by Robert J. Vanderbei
Our sun is just one of hundreds of billions of stars in our galaxy, the Milky Way.
A galaxy is an interesting thing. At the center of most large galaxies is a supermassive black hole. Many galaxies, such as our own, have spiral arms, places where the density of the stars is greater than in the surrounding areas.
There is also a great deal of dust, which makes for many interesting nebulae that we can see—and photograph—in our night sky.
In addition, we find so-called globular clusters of stars associated with galaxies. These are swarms of stars that are mutually gravitationally bound to each other, with the entire group loosely bound to our galaxy.
Our galaxy is home to more than a hundred such clusters of stars.
A picture of M13 taken through a four-inch refractor telescope.
Photograph by Robert J. Vanderbei
Over the course of a human lifetime, the stars in a globular cluster appear to remain fixed relative to one another. But if it were possible to observe such a cluster for millions of years, we would see that the stars are swarming around their common center, much like bees around a beehive.
For observers in the Northern Hemisphere, the most spectacular globular cluster is the Great Globular Cluster in the constellation Hercules, also known as the Hercules Cluster, or simply M13.
It consists of about 300,000 stars. Visually, in a small telescope the cluster looks like a faint, diffuse smudge. But in larger apertures under dark skies, the object reveals itself as a wonderful spectacle of stars of varying brightnesses and colors. The individual twinkling of thousand of small points of light in a beautifully symmetrical spherical glob is really something to behold.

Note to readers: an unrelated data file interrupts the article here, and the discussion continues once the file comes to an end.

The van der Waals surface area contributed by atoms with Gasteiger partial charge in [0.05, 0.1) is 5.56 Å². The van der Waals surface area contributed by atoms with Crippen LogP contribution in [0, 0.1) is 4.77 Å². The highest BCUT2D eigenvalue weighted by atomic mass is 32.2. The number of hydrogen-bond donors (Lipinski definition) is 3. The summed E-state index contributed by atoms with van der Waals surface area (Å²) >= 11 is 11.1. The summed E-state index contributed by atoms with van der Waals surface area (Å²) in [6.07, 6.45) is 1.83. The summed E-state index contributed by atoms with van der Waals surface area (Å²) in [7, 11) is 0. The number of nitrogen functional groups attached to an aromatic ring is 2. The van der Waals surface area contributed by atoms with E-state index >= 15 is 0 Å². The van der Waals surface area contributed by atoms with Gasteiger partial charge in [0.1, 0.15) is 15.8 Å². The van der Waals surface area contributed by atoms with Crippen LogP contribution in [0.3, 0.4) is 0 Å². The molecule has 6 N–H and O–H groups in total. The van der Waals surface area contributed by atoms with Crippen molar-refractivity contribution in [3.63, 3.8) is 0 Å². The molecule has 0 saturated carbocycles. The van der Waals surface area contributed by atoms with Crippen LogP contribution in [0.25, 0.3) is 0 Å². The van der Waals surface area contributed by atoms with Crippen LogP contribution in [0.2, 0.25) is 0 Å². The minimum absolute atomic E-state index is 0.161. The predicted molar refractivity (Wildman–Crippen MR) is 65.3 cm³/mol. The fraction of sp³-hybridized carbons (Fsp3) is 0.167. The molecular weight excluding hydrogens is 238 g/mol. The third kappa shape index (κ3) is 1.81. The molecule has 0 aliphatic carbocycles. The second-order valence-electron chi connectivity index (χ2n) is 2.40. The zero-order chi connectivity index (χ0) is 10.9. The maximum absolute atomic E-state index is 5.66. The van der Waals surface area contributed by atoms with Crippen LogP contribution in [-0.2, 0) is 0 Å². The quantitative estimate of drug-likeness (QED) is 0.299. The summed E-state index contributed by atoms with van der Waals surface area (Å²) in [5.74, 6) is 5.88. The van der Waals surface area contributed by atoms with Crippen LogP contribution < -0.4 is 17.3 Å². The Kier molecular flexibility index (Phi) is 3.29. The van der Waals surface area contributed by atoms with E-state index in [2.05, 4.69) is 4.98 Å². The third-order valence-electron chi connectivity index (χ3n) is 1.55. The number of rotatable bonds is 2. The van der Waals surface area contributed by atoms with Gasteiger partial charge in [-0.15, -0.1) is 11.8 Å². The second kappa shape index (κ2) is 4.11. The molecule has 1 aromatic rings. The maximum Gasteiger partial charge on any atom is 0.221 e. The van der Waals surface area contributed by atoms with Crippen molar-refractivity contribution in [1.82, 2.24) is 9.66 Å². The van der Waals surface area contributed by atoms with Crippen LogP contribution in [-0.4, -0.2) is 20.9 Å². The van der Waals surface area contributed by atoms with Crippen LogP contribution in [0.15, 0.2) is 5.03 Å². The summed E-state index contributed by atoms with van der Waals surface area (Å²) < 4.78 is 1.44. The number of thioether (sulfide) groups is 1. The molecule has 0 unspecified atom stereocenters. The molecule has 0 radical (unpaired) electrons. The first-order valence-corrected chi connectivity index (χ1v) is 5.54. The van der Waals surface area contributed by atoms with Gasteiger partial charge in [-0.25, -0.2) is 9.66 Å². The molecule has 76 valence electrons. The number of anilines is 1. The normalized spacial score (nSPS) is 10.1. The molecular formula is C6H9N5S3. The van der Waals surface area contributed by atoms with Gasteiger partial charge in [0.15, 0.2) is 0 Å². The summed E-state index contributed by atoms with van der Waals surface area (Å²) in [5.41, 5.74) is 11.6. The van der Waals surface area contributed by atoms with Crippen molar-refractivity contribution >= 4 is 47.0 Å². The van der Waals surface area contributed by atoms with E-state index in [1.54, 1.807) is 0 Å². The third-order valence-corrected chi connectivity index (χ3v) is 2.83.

M13 is about 145 light-years in diameter and about 25,100 light-years away from us here on Earth. It is just one (the best!) of several globular clusters than can be seen in the summer months. Other examples include M4, M5, M12, M53, M22, and M92.
Currently M13 rises in the northeast around the time the sun sets. It rises higher and higher in the sky as the evening progresses, passing almost directly overhead (for those of us in mid-northern latitudes) at about 2:30 a.m.
To find it, stand facing south (or southeast if it’s early evening) and look high in the sky. The brightest star you will see is Vega. The constellation Hercules will appear to the right (westward) of Vega.
The star chart shown here can help you locate the Hercules Cluster lying along the line connecting the two rightmost stars of the Hercules “keystone” asterism, about two-thirds of the way from the more southern of the two stars to the more northern one.
Robert J. Vanderbei is chair of the Operations Research and Financial Engineering department at Princeton University and co-author of the National Geographic book Sizing Up the Universe. Vanderbei has been an astrophotographer since 1999, and he regularly posts new images on his astro gallery website.